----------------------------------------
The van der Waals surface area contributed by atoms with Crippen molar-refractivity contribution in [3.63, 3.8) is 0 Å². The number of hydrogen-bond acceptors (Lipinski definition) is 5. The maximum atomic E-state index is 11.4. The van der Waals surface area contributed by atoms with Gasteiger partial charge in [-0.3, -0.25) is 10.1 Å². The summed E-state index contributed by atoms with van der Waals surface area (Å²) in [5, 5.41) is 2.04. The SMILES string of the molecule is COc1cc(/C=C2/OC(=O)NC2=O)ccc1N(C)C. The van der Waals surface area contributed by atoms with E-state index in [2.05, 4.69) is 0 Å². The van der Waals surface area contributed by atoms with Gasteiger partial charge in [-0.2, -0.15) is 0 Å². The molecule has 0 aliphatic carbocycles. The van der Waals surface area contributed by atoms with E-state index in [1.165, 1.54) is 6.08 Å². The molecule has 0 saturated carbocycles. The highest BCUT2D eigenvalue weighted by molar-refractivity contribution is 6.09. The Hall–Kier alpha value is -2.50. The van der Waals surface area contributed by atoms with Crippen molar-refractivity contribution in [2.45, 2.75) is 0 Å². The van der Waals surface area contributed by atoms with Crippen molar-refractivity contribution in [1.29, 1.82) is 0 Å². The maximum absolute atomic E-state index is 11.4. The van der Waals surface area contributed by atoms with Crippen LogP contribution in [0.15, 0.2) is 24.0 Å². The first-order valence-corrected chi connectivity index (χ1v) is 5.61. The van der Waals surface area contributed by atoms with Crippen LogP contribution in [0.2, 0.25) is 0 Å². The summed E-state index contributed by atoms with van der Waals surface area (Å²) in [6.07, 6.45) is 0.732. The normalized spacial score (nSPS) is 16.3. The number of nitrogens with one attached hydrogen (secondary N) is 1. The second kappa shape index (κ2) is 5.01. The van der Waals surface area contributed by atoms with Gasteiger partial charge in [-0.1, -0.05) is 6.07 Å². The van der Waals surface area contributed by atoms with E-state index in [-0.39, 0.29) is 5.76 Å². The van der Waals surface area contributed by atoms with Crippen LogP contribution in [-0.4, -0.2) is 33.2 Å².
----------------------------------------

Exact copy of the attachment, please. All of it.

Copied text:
The van der Waals surface area contributed by atoms with Crippen molar-refractivity contribution in [3.63, 3.8) is 0 Å². The number of hydrogen-bond acceptors (Lipinski definition) is 5. The maximum atomic E-state index is 11.4. The van der Waals surface area contributed by atoms with Gasteiger partial charge in [-0.3, -0.25) is 10.1 Å². The summed E-state index contributed by atoms with van der Waals surface area (Å²) in [5, 5.41) is 2.04. The SMILES string of the molecule is COc1cc(/C=C2/OC(=O)NC2=O)ccc1N(C)C. The van der Waals surface area contributed by atoms with E-state index in [2.05, 4.69) is 0 Å². The van der Waals surface area contributed by atoms with Gasteiger partial charge in [-0.2, -0.15) is 0 Å². The molecule has 0 aliphatic carbocycles. The van der Waals surface area contributed by atoms with E-state index in [1.165, 1.54) is 6.08 Å². The molecule has 0 saturated carbocycles. The highest BCUT2D eigenvalue weighted by molar-refractivity contribution is 6.09. The Hall–Kier alpha value is -2.50. The van der Waals surface area contributed by atoms with Crippen molar-refractivity contribution in [2.45, 2.75) is 0 Å². The van der Waals surface area contributed by atoms with Crippen molar-refractivity contribution in [1.29, 1.82) is 0 Å². The maximum absolute atomic E-state index is 11.4. The van der Waals surface area contributed by atoms with Crippen LogP contribution in [0.15, 0.2) is 24.0 Å². The first-order valence-corrected chi connectivity index (χ1v) is 5.61. The van der Waals surface area contributed by atoms with Crippen LogP contribution in [0.2, 0.25) is 0 Å². The summed E-state index contributed by atoms with van der Waals surface area (Å²) in [6.07, 6.45) is 0.732. The normalized spacial score (nSPS) is 16.3. The number of nitrogens with one attached hydrogen (secondary N) is 1. The second kappa shape index (κ2) is 5.01. The van der Waals surface area contributed by atoms with Gasteiger partial charge in [-0.1, -0.05) is 6.07 Å². The van der Waals surface area contributed by atoms with E-state index in [-0.39, 0.29) is 5.76 Å². The van der Waals surface area contributed by atoms with Crippen LogP contribution in [-0.4, -0.2) is 33.2 Å².